DOT confirmed this week that Queens Transportation Commissioner Maura McCarthy recently began informing community board leaders that by June, all quarter meters in Queens would be replaced by Muni-meters.
The city uses Muni-meters citywide for on-street parking spots and in off-street municipal parking facilities. Those meters accept coins, such as quarters and dollar coins, NYC Parking Cards, and some even accept credit cards.
According to DOT sources, the department began retiming meters in the outer boroughs this past summer in conjunction with a citywide effort to replace single-space meters with muni-meters. In Queens, muni-meter installations are expected to be completed by June. DOT notified Queens elected officials and Community Boards last June that single-space meters in the borough would be replaced with muni-meters.
Muni-meters offer several advantages over single-space parking meters, DOT sources stated. Those advantages include the convenience of a pay-and-display system, the reduction of unnecessary sidewalk encumbrances, and the potential additional capacity for parked cars in the same curb space.
Betty Bratton, chairperson of Community Board 10, told The Forum Tuesday that while she was aware of the DOT’s efforts, it was too preliminary for her to issue a formal comment on DOT’s plans.
While noting that there were both pros and cons to Queens switching to Muni-meters, Bratton added that she had heard concerns before regarding potential problems for elderly or handicapped residents in having to walk further to reach Muni-meters rather than have the quick access that nearby quarter meters provide.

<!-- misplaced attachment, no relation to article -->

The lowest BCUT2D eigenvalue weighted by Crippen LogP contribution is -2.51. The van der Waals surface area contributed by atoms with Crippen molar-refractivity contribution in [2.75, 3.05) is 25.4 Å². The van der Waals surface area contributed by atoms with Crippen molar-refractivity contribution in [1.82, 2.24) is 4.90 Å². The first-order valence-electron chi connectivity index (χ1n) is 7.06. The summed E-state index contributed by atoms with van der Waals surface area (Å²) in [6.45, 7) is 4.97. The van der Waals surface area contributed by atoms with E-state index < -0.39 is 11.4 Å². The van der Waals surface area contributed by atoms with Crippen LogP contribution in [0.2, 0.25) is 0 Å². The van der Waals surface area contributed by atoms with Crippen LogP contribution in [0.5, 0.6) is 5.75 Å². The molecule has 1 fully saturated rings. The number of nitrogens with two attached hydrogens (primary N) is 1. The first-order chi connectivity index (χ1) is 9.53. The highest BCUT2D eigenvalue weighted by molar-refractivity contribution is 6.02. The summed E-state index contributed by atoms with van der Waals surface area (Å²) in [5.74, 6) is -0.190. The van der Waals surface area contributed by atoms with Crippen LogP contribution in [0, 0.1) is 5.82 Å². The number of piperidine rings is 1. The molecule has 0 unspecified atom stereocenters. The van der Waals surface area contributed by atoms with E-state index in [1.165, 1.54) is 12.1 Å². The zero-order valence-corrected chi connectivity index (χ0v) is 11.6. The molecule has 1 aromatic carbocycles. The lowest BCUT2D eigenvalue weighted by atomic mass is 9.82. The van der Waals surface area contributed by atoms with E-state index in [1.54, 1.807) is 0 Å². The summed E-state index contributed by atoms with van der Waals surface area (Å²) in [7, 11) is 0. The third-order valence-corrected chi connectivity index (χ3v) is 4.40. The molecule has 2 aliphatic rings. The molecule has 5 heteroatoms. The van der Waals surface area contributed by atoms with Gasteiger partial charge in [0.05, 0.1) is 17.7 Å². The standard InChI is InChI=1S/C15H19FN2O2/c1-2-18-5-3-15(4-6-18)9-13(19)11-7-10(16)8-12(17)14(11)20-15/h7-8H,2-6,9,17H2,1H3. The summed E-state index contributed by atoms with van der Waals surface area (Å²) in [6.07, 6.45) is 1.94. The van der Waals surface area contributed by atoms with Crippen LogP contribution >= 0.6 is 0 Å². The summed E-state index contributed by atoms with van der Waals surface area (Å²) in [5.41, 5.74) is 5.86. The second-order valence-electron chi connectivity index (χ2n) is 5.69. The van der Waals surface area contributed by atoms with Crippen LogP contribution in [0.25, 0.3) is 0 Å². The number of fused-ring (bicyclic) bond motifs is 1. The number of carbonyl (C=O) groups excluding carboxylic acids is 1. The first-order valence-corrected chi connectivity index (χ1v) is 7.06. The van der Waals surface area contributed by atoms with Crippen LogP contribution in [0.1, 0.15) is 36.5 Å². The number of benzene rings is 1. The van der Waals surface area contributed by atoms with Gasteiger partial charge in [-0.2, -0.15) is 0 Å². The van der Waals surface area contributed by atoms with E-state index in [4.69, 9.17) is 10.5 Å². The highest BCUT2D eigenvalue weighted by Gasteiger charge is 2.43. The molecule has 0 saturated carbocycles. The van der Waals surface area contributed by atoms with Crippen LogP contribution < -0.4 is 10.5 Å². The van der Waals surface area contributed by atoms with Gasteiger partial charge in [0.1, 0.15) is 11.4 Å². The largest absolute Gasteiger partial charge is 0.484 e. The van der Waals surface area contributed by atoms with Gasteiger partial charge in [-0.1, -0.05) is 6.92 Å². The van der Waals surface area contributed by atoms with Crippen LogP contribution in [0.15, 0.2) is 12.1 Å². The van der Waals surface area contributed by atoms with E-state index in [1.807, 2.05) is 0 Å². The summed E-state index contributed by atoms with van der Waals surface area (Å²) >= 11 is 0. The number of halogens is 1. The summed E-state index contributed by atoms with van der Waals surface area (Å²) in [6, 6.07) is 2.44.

“If a parking meter breaks, it is one spot, but if a Muni-meter breaks, it affects all of the spots,” she said, speaking of potential technical difficulties that could arise.
Ed Wendell, chairman of the Woodhaven Residents’ Block Association, said that on the surface, replacing the quarter meters with Muni-meters seems like it could potentially free up more parking space around places such as Woodhaven.
However, he had concerns about whether the new meters would mean higher parking rates, noting that the city had recently raised parking prices from 20 minutes for 25 cents to 15 minutes for a quarter. Therefore, Wendell added, there had to be a balance.
“You can’t have free parking along Jamaica Avenue, because people would park 10 hours, and that’s not good for business. You need turnover, you need people to shop and then go,” Wendell said. “You don’t want to have meter prices too high to discourage parking, but not too low so people can stick a bunch of quarters in the meter and leave their cars there for hours.”
Maria Thomson, chairperson of the Woodhaven Business Improvement District, offered similar thoughts, as she believes the switch could create more parking spaces along commercial streets to encourage shopping.
However, she added, that would largely be contingent on whether parking rates would remain stable. Otherwise, it could be an “expensive proposition” for local businesses.
“Small business people need a boost because the economy is not good,” she said. “[The new meters] might be good and will create more curb space, but hopefully, they won’t raise the rates.”
The muni-meter installation schedule is posted to DOT’s Web site, and upcoming work is posted at least 30 days before the start date.
By Jean-Paul Salamanca